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Discussion Starter · #1 ·
Hey guys, I'm new to the site and spent the weekend setting up my RCBS Rockchucker. I have had the press a little over a year, just hadn't had the time or a place to set it up. I decided that this was the time to do it, and I'm so pissed at myself for not doing this sooner!!! I have reloaded a few rounds here and there on friends' presses as I began to accumulate dies and equipment of my own. This is the way to go. I spent the afternoon de-priming the brass I've been accumulating over the past year... that is a task for sure. One thing I did find, I really like Carbide dies and that you don't have to lube the brass!!!

I'm happy to now officially be "in the club" and will be scouring this site and several others for all the tips and tricks I can find. Thanks guys!
 

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Welcome to the wonderful world of reloading!

I have a single stage RCBS that I've had for 30 years, and never felt the need to "move up" to a progressive. But then, 4 or 5 hundred rounds is a HUGE pile of ammo for me. I tend to save up until I have at least 200 rounds to reload.

If I get really bored in the winter (which is fairly often...) I'll process whatever I have on hand to the "Cleaned, sized, deprimed, reprimed and flared" stage and stash it until I have enough to bother with and then finish loading in batches of 200 or so.

At the moment, I have several hundred rounds in small lots of various calibers waiting for the number to pile up enough to make it worth setting up the powder measure...:D
 

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Piney Woods Moderator
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Reel him in boys, we got him hooked!!!!!! Welcome to the forum and the wonderful world of reloading.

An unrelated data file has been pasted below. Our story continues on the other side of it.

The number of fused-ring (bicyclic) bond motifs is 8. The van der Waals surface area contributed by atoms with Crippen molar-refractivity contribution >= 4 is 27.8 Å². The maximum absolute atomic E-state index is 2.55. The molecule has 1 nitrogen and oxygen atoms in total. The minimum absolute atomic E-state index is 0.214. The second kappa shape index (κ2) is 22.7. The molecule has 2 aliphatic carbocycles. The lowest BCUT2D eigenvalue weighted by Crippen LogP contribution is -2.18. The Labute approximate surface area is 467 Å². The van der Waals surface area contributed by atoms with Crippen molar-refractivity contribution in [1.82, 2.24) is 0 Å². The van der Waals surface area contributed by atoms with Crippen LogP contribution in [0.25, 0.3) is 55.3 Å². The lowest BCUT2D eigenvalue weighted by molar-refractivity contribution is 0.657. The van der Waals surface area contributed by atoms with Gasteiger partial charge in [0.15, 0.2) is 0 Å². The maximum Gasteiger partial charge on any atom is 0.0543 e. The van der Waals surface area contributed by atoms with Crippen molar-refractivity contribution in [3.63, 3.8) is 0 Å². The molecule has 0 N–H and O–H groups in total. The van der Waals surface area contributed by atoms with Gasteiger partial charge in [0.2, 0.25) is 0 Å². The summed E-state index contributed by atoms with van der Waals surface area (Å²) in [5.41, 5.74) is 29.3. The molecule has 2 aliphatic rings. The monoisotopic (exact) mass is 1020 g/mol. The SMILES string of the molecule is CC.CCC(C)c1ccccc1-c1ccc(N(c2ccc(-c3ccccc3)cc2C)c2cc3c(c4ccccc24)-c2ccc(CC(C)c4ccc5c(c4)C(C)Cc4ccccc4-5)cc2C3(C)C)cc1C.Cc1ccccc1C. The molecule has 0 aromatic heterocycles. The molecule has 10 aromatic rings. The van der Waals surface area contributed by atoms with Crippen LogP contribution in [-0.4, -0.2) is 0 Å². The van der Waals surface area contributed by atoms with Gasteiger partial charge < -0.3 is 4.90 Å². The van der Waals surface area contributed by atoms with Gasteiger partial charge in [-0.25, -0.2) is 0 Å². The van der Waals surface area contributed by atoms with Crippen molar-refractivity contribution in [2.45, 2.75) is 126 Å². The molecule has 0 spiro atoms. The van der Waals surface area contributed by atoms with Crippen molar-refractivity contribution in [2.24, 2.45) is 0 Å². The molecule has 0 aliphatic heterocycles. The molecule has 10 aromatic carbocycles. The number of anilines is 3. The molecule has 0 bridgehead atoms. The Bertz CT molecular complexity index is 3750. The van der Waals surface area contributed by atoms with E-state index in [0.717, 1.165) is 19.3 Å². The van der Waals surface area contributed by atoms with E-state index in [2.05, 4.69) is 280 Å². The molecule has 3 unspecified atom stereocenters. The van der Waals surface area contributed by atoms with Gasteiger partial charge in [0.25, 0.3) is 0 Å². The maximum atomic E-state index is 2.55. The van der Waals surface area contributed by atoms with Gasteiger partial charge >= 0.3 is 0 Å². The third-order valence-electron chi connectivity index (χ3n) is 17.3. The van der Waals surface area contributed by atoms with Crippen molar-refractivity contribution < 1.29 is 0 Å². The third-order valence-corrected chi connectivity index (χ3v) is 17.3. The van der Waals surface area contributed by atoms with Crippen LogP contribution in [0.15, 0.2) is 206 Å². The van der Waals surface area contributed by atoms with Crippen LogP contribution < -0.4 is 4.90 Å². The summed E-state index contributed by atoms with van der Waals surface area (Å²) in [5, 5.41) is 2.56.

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Discussion Starter · #5 ·
Thanks guys,

This site is a wealth of knowledge that I am only beginning to comprehend. A little about myself, I'm a .35 caliber nut, I own 3 right now, 35 Rem, 358 Win and a 350 Rem Mag. I'm looking to add a 348 Win M71 shortly. Also have a 243 the little woman shoots that I've been saving brass for. I'd love to know what you 35 guys are reloading with. My first batches for the 350 I went with 56 gr of IMR 4895 under a 225gr Nosler Partition, for the 358 I went with 43gr of IMR 4320. The 350 loads I have shoot better than the Rem factory stuff. I have no factory ammo for the 358 to compare my loads to. Nothing loaded yet for the 35 Remmy or the 243. I''ll update when I get things going.
 

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Welcome to the forum.

Note that carbide dies need no lube only in straight wall pistol dies because the sizer is just a ring without much contact area. If you go to the expense of acquiring a carbide die for rifle, it will have the full contour of the case and will still have to be lubed or the case will stick in it. As an example, below is and old photo of my Dillon .223 carbide die with a case stuck so severely that a screw-type case puller simply tore the head off the case.

 

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Thanks guys,

This site is a wealth of knowledge that I am only beginning to comprehend. A little about myself, I'm a .35 caliber nut, I own 3 right now, 35 Rem, 358 Win and a 350 Rem Mag. I'm looking to add a 348 Win M71 shortly. Also have a 243 the little woman shoots that I've been saving brass for. I'd love to know what you 35 guys are reloading with. My first batches for the 350 I went with 56 gr of IMR 4895 under a 225gr Nosler Partition, for the 358 I went with 43gr of IMR 4320. The 350 loads I have shoot better than the Rem factory stuff. I have no factory ammo for the 358 to compare my loads to. Nothing loaded yet for the 35 Remmy or the 243. I''ll update when I get things going.
Since you're a 35 caliber nut and haven't thrown anything together for the 35Rem, you might want to read through this exhaustive review of 35 cal. bullets.

http://www.marlinowners.com/forums/index.php/topic,7180.0.html

Welcome to the forum...remember that sharing is good! :)
 
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